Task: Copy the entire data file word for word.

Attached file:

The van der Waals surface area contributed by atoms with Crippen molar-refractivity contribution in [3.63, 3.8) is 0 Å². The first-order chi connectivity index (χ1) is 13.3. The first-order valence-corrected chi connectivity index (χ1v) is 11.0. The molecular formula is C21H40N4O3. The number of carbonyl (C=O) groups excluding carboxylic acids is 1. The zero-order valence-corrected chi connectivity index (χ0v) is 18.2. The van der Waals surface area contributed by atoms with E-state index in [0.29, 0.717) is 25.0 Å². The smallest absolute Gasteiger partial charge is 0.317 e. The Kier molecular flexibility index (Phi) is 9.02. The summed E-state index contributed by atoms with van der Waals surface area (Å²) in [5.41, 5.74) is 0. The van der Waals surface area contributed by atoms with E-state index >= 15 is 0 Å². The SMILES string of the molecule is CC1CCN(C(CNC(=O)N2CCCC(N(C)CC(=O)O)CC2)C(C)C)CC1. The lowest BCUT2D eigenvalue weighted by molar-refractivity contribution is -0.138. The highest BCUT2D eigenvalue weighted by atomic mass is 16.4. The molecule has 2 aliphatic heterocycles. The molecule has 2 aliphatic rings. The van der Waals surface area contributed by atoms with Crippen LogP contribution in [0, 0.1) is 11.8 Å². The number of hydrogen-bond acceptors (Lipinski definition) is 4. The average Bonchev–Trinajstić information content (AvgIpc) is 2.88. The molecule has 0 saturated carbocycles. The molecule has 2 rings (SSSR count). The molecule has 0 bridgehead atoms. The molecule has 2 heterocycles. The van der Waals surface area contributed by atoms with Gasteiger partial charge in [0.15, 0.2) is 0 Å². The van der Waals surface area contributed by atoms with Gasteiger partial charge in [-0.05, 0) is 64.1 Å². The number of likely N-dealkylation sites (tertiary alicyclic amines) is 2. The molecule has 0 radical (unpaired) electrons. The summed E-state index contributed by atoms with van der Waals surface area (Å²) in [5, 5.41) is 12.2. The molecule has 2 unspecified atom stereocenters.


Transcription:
The van der Waals surface area contributed by atoms with Crippen molar-refractivity contribution in [3.63, 3.8) is 0 Å². The first-order chi connectivity index (χ1) is 13.3. The first-order valence-corrected chi connectivity index (χ1v) is 11.0. The molecular formula is C21H40N4O3. The number of carbonyl (C=O) groups excluding carboxylic acids is 1. The zero-order valence-corrected chi connectivity index (χ0v) is 18.2. The van der Waals surface area contributed by atoms with E-state index in [0.29, 0.717) is 25.0 Å². The smallest absolute Gasteiger partial charge is 0.317 e. The Kier molecular flexibility index (Phi) is 9.02. The summed E-state index contributed by atoms with van der Waals surface area (Å²) in [5.41, 5.74) is 0. The van der Waals surface area contributed by atoms with E-state index >= 15 is 0 Å². The SMILES string of the molecule is CC1CCN(C(CNC(=O)N2CCCC(N(C)CC(=O)O)CC2)C(C)C)CC1. The lowest BCUT2D eigenvalue weighted by molar-refractivity contribution is -0.138. The highest BCUT2D eigenvalue weighted by atomic mass is 16.4. The molecule has 2 aliphatic heterocycles. The molecule has 2 aliphatic rings. The van der Waals surface area contributed by atoms with Crippen LogP contribution in [0, 0.1) is 11.8 Å². The number of hydrogen-bond acceptors (Lipinski definition) is 4. The average Bonchev–Trinajstić information content (AvgIpc) is 2.88. The molecule has 0 saturated carbocycles. The molecule has 2 rings (SSSR count). The molecule has 0 bridgehead atoms. The molecule has 2 heterocycles. The van der Waals surface area contributed by atoms with Gasteiger partial charge in [0.15, 0.2) is 0 Å². The van der Waals surface area contributed by atoms with Gasteiger partial charge in [-0.05, 0) is 64.1 Å². The number of likely N-dealkylation sites (tertiary alicyclic amines) is 2. The molecule has 0 radical (unpaired) electrons. The summed E-state index contributed by atoms with van der Waals surface area (Å²) in [5, 5.41) is 12.2. The molecule has 2 unspecified atom stereocenters.